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Project ID:2005VT22B

Title: Trophic status of Lake Champlain over 400 years of changing land use: A paleolomnological study

Project Type: Research

Start Date: 03/01/2006

End Date: 02/29/2007

Congressional District: First

Focus Categories: Water Quality, Nutrients, Sediments

Keywords: eutrophication, blue green algae, phosphorus, nitrogen, silica, diatoms, sediments, land use, paleopigments, paleolimnology, stable isotopes

Principal Investigators: Lini, Andrea; Levine, Suzanne (University of Vermont)

Federal Funds: $29,962

Non-Federal Matching Funds: $61,493

Abstract: Lake Champlain is a treasure and the lifeblood of Vermont. It provides drinking water for many of the State's residents and recreational opportunities that improve quality of life and stimulate tourism. Unfortunately, portions of the lake have undergone eutrophication. Water clarity has declined, weed beds abound in shallow areas, and toxic algal blooms occur in the Northeast Arm of the lake, especially in Missisquoi and St. Albans Bays. Managers would like to restore the lake to more oligotrophic conditions, but lack some of the basic information needed to achieve restoration at minimal cost and with maximum efficiency. Their efforts would be more informed with data on the pre-settlement trophic status of the lake's various sub-basins and large bays, and knowledge of when the current eutrophication episode began. The lake has a rich, three-century history of changing land use, industry and commerce, including periods when agriculture, deforestation and point source pollution were more intense than today. Researchers might take advantage of this history to learn more about the details of eutrophication (and perhaps recovery) unique to this lake, and to seek relationships between different land use practices and trophic condition. Although comprehensive monitoring of Lake Champlain was not initiated until very recently (1992), long-term data can be obtained through paleolimnological examination of sediment cores. Our intent is to obtain cores from four sites in Lake Champlain, two eutrophic and two oligo-mesotrophic. The cores will be dated and analyzed for several proxies of trophic state, including rate of sediment accumulation, nitrogen, phosphorus and organic content, stable isotope composition, paleopigment composition and microfossils. A timeline will be developed and canonical ordination methods used to assess the relative impacts of different land uses and urban activities on observed changes in trophic state.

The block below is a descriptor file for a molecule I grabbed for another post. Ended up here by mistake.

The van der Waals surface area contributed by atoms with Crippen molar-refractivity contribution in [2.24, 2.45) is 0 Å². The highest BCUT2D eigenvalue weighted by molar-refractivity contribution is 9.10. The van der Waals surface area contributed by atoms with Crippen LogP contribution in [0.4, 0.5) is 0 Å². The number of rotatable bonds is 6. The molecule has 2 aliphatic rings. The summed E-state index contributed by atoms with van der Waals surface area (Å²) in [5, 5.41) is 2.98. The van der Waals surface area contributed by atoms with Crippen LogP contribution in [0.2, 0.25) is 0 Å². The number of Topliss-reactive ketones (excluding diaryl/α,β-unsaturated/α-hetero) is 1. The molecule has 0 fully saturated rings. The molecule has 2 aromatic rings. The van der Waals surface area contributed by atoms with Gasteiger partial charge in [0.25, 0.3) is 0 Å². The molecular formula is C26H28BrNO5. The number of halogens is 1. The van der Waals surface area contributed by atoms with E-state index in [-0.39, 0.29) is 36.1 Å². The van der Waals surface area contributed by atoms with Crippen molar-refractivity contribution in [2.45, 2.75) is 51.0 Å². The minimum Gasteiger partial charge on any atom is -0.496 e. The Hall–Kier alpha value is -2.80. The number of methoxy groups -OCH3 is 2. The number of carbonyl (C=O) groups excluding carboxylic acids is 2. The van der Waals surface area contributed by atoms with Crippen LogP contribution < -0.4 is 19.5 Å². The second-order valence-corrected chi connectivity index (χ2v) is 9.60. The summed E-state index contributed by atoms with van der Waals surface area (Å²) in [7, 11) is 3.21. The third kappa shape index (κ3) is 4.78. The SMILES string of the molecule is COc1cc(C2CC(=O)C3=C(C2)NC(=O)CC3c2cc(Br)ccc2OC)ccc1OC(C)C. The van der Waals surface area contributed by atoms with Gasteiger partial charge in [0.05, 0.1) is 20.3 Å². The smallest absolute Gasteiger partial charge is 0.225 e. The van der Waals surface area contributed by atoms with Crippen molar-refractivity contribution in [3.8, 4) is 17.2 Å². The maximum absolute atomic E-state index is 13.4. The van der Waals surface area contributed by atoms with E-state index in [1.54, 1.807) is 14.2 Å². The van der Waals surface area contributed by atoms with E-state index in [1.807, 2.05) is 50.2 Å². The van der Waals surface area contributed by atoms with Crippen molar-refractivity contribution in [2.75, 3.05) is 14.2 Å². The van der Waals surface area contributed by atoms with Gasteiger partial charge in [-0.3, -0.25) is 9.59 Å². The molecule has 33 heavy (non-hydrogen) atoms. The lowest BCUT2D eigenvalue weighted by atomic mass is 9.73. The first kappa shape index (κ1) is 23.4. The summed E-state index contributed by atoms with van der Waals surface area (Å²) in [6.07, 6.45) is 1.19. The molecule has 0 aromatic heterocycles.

Progress/Completion Report, PDF

U.S. Department of the Interior, U.S. Geological Survey
Maintained by: John Schefter
Last Updated: Thursday, January 10, 2008
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